In all fifty states, there is a point system in place for drivers to keep track of unsafe driving incidents, and to ensure that reckless or unsafe drivers are held accountable for the actions committed. Knowing how the points system works in your state can really help you get an idea of how close you are to losing your license, or just knowing how many points you will acquire if you’re stopped for any particular reason. In this series of articles, we’ll be discussing how the points systems work in each individual state, including how many points are accrued for certain violations, and how long they stay on your license.
If you’ve recently received a traffic ticket in Alabama, the points for that particular violation is added to your driving record, and will remain there for a pre-determined amount of time. For instance:
- Reckless driving – 6 points;
- Speeding (26 miles per hour or over) – 5 points;
- Driving on the wrong side of the road – 4 points;
- Illegal passing – 4 points;
- Following too closely/tailgating – 3 points.
Too many points on your license can lead to a suspended, revoked, or cancelled driver’s license; community service; fines; Alabama reinstatement fees when you go to get a new license; or mandatory completion of traffic school or defensive driving courses. In each state, your license will be suspended if you meet a certain requirement of points within a certain amount of time, and will remain there until they time out. This system for Alabama works as follows:
- 12 to 14 points in 2 years: 60 days;
- 15 to 17 points in 2 years: 90 days;
- 18 to 20 points in 2 years: 120 days;
- 21 to 23 points in 2 years: 180 days;
- 24 or more in 2 years: 365 days.
In the state of Alaska, if you’ve received a traffic ticket for any of the following violations, the points are accrued on your license in the following way:
- Driving on a suspended or revoked license: 10 points;
- Driving while intoxicated/under the influence: 10 points;
- Reckless driving: 10 points;
- Refusing a breathalyzer test: 10 points;
- Fleeing or attempting to elude an officer: 10 points;
- Speeding or racing: 10 points;
- Negligent vehicular homicide: 10 points;
- Assault with a motor vehicle: 10 points;
- Leaving the scene of an accident: 9 points;
- Driving without insurance: 6 points;
- Negligent driving: 6 points;
- Failure to yield to emergency vehicles: 6 points;
- Failure to stop for a school bus: 6 points;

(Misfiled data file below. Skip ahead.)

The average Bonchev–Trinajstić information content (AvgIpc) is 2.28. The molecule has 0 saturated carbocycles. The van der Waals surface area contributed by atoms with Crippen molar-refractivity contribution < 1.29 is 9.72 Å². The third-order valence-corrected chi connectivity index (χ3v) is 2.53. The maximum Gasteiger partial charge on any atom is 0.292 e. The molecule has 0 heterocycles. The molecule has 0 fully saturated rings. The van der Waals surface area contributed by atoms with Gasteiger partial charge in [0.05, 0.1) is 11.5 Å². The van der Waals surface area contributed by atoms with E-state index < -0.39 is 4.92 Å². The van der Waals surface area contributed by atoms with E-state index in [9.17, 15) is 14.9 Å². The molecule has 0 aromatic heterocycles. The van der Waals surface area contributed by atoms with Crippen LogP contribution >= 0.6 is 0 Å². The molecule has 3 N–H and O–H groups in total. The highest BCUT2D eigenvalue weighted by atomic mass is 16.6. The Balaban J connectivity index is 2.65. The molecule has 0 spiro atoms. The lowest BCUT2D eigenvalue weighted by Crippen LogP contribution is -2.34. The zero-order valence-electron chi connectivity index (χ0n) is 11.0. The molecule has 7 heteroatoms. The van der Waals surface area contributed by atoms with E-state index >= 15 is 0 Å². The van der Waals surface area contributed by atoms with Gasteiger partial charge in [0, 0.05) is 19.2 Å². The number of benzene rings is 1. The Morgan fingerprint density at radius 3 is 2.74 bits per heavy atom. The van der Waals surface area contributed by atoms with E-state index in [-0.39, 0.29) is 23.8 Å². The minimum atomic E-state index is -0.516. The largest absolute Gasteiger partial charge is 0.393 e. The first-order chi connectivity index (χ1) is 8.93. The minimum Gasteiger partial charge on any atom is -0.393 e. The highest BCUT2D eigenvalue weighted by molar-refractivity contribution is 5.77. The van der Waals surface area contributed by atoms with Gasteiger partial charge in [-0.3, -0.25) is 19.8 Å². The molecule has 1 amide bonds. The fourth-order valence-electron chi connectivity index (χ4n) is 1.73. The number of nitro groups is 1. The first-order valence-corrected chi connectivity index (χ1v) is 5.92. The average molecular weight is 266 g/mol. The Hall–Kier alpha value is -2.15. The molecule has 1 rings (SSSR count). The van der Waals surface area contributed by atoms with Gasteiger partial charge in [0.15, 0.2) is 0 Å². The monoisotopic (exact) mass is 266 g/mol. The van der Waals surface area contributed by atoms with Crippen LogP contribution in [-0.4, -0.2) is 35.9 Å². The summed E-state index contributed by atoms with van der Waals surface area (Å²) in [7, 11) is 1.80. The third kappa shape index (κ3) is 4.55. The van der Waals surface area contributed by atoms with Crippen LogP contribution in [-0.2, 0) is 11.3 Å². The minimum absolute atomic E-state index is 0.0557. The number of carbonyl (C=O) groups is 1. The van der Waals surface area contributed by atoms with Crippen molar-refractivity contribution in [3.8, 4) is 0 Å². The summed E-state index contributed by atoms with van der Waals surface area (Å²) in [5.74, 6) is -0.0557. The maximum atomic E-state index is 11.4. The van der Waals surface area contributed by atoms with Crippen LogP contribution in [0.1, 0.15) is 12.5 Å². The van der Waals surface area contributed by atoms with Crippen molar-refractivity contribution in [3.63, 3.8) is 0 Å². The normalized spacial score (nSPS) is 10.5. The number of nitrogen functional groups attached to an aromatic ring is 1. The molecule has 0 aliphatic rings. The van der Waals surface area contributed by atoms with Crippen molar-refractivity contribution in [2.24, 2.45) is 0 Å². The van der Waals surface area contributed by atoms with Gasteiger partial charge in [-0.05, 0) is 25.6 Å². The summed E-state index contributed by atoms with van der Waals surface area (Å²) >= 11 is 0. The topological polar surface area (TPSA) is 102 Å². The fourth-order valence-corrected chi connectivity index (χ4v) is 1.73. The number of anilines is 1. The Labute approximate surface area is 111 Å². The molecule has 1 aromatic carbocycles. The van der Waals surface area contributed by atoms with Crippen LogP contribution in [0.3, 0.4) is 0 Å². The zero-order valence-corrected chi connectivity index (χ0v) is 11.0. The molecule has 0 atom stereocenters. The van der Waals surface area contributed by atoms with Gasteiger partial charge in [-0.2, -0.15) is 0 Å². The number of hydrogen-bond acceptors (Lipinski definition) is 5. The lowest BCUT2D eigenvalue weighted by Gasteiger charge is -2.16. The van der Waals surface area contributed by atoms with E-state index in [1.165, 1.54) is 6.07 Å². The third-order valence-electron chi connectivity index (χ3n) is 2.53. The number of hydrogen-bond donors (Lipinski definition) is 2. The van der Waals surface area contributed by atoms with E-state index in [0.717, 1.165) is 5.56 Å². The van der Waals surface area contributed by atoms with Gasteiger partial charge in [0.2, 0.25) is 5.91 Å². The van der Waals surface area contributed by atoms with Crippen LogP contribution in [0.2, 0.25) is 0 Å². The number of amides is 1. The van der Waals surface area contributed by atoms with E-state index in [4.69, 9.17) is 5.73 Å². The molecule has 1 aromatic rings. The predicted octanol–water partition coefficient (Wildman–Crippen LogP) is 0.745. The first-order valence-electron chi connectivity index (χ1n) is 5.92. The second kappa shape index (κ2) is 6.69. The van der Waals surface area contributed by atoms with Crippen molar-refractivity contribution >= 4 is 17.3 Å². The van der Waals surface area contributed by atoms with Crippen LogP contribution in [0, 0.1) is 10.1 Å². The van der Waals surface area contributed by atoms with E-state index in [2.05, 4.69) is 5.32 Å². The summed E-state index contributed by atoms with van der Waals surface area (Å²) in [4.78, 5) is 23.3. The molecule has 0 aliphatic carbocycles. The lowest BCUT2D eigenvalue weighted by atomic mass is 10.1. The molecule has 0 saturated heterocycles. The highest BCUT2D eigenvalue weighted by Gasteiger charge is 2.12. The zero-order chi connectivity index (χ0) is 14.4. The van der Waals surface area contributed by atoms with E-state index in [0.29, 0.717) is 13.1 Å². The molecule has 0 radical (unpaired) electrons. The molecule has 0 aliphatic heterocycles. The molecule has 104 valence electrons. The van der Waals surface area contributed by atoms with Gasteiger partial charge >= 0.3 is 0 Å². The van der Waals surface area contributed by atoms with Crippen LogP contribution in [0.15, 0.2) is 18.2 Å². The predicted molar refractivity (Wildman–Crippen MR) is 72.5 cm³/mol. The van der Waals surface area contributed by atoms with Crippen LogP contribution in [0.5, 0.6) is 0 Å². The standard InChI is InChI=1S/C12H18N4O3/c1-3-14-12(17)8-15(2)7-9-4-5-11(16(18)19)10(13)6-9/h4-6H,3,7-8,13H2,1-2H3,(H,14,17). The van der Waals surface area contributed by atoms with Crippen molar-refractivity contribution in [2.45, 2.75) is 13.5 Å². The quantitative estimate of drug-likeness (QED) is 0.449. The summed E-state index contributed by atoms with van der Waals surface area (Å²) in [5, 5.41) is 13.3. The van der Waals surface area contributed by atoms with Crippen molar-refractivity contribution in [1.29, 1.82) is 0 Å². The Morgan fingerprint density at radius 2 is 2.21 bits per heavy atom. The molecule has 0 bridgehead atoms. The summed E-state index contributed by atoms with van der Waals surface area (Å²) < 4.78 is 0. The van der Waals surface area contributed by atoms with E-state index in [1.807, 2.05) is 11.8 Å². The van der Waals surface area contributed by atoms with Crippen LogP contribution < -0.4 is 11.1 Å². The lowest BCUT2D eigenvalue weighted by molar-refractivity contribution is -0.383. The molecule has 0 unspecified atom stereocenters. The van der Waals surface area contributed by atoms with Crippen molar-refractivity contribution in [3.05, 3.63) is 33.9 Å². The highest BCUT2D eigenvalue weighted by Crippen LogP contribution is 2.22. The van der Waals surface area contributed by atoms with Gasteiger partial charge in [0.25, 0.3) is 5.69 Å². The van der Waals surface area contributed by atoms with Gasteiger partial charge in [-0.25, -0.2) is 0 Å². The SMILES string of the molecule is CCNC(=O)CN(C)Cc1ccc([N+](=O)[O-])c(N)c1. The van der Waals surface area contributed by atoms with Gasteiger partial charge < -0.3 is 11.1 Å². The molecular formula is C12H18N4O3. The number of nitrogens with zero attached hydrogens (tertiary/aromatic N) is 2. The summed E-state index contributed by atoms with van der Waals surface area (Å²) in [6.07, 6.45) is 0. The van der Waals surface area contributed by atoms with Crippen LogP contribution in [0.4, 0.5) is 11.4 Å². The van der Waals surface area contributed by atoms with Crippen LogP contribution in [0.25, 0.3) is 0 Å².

- Failure to obey traffic control in school zones, playgrounds, or parks: 6 points;
- Careless driving: 4 points;
- Following too closely/tailgating: 4 points;
- Failure to stop or yield: 4 points;
- All other moving violations: 2 points
Separate from those points are speeding points, which in Alaska get their own points system. Speeding in a school zone and going 20 mph or more over the limit will get you 6 points, going 3-9 mph over will get you 2 points, and going 10-19 mph over will earn you 4 points on your license. As you accumulate points on your license, the Alaska DMV will issue you a warning letter to let you know where you’re standing with them. Next will come an interview with a driving examiner at the DMV office, usually where they will suggest you take a defensive driving course to reduce your point total, and you may only do this once in each 12 month period. Finally, receiving 12 months or more in a year, or 18 or more points in 2 years will end in the revocation or suspension of your driving privileges for a predetermined amount of time.
In the state of Arizona, getting a traffic ticket for the following violations will get you the amount of points on your driving record:
- Driving while intoxicated (BAC of .08% or higher): 8 points;
- Extreme DUI: 8 points;
- Reckless driving: 8 points;
- Aggressive driving: 8 points;
- Leaving the scene of an accident: 6 points;
- Running a stop sign or traffic signal: 6 points;
- Failing to yield: 6 points;
- Accident causing death: 6 points;
- Running a stop sign/traffic signal, failing to yield, accident causing serious injury: 4 points;
- Speeding: 3 points;
- Driving or parking over an area where one or more lanes diverge to go in different directions: 3 points;
- All other violations: 2 points.
Additionally, you can lose your license immediately if you are found guilty of operating a vehicle under the influence of a drug, committing vehicular homicide or assault, committing a felony for which a vehicle is used, lying to the MVD under oath, failing to stop if you are involved in a traffic accident, or participating in a drive-by shooting.
In Arkansas, the driving points system is used to control dangerous and overall bad driving behavior, and like other states, receiving too many points on your license can result in suspension of your license, higher insurance rates, mandatory completion of defensive driving or traffic school, or community service and fines. Traffic violations in Arkansas are considered as:
- Drinking and driving/driving under the influence;
- Following too closely/tailgating;
- Excessive speeding;
- Leaving the scene of an accident;
- Driving the wrong way on a one-way street.
The amount of points given depends on the severity of the violation; for example, you will receive less points on your license for minor speeding than you will for drinking and driving, and so on.